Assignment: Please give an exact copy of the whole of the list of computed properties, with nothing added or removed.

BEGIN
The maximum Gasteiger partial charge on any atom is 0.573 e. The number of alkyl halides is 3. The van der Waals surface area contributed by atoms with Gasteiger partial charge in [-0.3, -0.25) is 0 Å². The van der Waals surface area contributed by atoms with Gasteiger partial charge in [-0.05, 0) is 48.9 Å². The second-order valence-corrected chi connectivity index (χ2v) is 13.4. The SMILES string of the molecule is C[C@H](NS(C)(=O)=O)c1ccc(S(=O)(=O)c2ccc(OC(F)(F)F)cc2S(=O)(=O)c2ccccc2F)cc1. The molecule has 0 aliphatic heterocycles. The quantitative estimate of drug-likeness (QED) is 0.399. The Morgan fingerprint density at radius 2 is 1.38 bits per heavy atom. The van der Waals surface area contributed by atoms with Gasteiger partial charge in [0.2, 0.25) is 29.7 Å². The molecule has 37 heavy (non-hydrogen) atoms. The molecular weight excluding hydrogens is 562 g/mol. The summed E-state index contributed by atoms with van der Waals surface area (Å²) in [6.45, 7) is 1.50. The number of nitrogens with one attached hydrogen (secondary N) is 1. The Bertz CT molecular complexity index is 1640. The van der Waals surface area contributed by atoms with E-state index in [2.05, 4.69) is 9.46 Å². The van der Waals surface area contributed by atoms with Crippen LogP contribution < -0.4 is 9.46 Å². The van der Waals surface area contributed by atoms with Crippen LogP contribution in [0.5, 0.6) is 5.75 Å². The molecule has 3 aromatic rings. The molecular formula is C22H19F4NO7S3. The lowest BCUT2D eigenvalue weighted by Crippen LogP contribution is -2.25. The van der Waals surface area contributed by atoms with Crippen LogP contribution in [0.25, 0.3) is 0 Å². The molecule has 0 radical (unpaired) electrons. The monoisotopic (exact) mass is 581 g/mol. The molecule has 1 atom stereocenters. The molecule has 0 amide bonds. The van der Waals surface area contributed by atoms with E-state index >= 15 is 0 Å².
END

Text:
The maximum Gasteiger partial charge on any atom is 0.573 e. The number of alkyl halides is 3. The van der Waals surface area contributed by atoms with Gasteiger partial charge in [-0.3, -0.25) is 0 Å². The van der Waals surface area contributed by atoms with Gasteiger partial charge in [-0.05, 0) is 48.9 Å². The second-order valence-corrected chi connectivity index (χ2v) is 13.4. The SMILES string of the molecule is C[C@H](NS(C)(=O)=O)c1ccc(S(=O)(=O)c2ccc(OC(F)(F)F)cc2S(=O)(=O)c2ccccc2F)cc1. The molecule has 0 aliphatic heterocycles. The quantitative estimate of drug-likeness (QED) is 0.399. The Morgan fingerprint density at radius 2 is 1.38 bits per heavy atom. The van der Waals surface area contributed by atoms with Gasteiger partial charge in [0.2, 0.25) is 29.7 Å². The molecule has 37 heavy (non-hydrogen) atoms. The molecular weight excluding hydrogens is 562 g/mol. The summed E-state index contributed by atoms with van der Waals surface area (Å²) in [6.45, 7) is 1.50. The number of nitrogens with one attached hydrogen (secondary N) is 1. The Bertz CT molecular complexity index is 1640. The van der Waals surface area contributed by atoms with E-state index in [2.05, 4.69) is 9.46 Å². The van der Waals surface area contributed by atoms with Crippen LogP contribution < -0.4 is 9.46 Å². The van der Waals surface area contributed by atoms with Crippen LogP contribution in [0.5, 0.6) is 5.75 Å². The molecule has 3 aromatic rings. The molecular formula is C22H19F4NO7S3. The lowest BCUT2D eigenvalue weighted by Crippen LogP contribution is -2.25. The van der Waals surface area contributed by atoms with Crippen LogP contribution in [0.25, 0.3) is 0 Å². The molecule has 0 radical (unpaired) electrons. The monoisotopic (exact) mass is 581 g/mol. The molecule has 1 atom stereocenters. The molecule has 0 amide bonds. The van der Waals surface area contributed by atoms with E-state index >= 15 is 0 Å².